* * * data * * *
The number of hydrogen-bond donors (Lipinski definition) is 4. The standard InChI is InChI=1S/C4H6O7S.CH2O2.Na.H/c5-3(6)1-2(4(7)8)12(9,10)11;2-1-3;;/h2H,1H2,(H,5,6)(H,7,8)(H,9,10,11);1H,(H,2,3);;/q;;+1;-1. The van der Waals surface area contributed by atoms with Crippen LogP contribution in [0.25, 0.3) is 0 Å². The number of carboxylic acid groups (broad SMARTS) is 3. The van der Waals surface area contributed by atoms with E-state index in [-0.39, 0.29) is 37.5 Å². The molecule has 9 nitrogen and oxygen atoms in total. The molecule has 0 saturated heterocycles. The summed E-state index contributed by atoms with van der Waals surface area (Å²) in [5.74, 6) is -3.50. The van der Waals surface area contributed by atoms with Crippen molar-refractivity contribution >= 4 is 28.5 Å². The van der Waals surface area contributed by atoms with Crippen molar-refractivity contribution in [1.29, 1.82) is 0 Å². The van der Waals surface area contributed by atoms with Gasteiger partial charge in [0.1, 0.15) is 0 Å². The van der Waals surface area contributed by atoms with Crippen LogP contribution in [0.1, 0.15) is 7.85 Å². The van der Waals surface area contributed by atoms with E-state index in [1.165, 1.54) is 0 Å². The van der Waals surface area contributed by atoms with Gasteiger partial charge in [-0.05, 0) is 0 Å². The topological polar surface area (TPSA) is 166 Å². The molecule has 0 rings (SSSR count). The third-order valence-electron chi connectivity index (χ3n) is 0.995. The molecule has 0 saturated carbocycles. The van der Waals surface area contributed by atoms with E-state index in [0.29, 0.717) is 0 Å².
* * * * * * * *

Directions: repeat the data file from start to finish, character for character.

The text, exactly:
The number of hydrogen-bond donors (Lipinski definition) is 4. The standard InChI is InChI=1S/C4H6O7S.CH2O2.Na.H/c5-3(6)1-2(4(7)8)12(9,10)11;2-1-3;;/h2H,1H2,(H,5,6)(H,7,8)(H,9,10,11);1H,(H,2,3);;/q;;+1;-1. The van der Waals surface area contributed by atoms with Crippen LogP contribution in [0.25, 0.3) is 0 Å². The number of carboxylic acid groups (broad SMARTS) is 3. The van der Waals surface area contributed by atoms with E-state index in [-0.39, 0.29) is 37.5 Å². The molecule has 9 nitrogen and oxygen atoms in total. The molecule has 0 saturated heterocycles. The summed E-state index contributed by atoms with van der Waals surface area (Å²) in [5.74, 6) is -3.50. The van der Waals surface area contributed by atoms with Crippen molar-refractivity contribution >= 4 is 28.5 Å². The van der Waals surface area contributed by atoms with Crippen molar-refractivity contribution in [1.29, 1.82) is 0 Å². The van der Waals surface area contributed by atoms with Gasteiger partial charge in [0.1, 0.15) is 0 Å². The van der Waals surface area contributed by atoms with Crippen LogP contribution in [0.1, 0.15) is 7.85 Å². The van der Waals surface area contributed by atoms with E-state index in [1.165, 1.54) is 0 Å². The van der Waals surface area contributed by atoms with Gasteiger partial charge in [-0.05, 0) is 0 Å². The topological polar surface area (TPSA) is 166 Å². The molecule has 0 rings (SSSR count). The third-order valence-electron chi connectivity index (χ3n) is 0.995. The molecule has 0 saturated carbocycles. The van der Waals surface area contributed by atoms with E-state index in [0.29, 0.717) is 0 Å².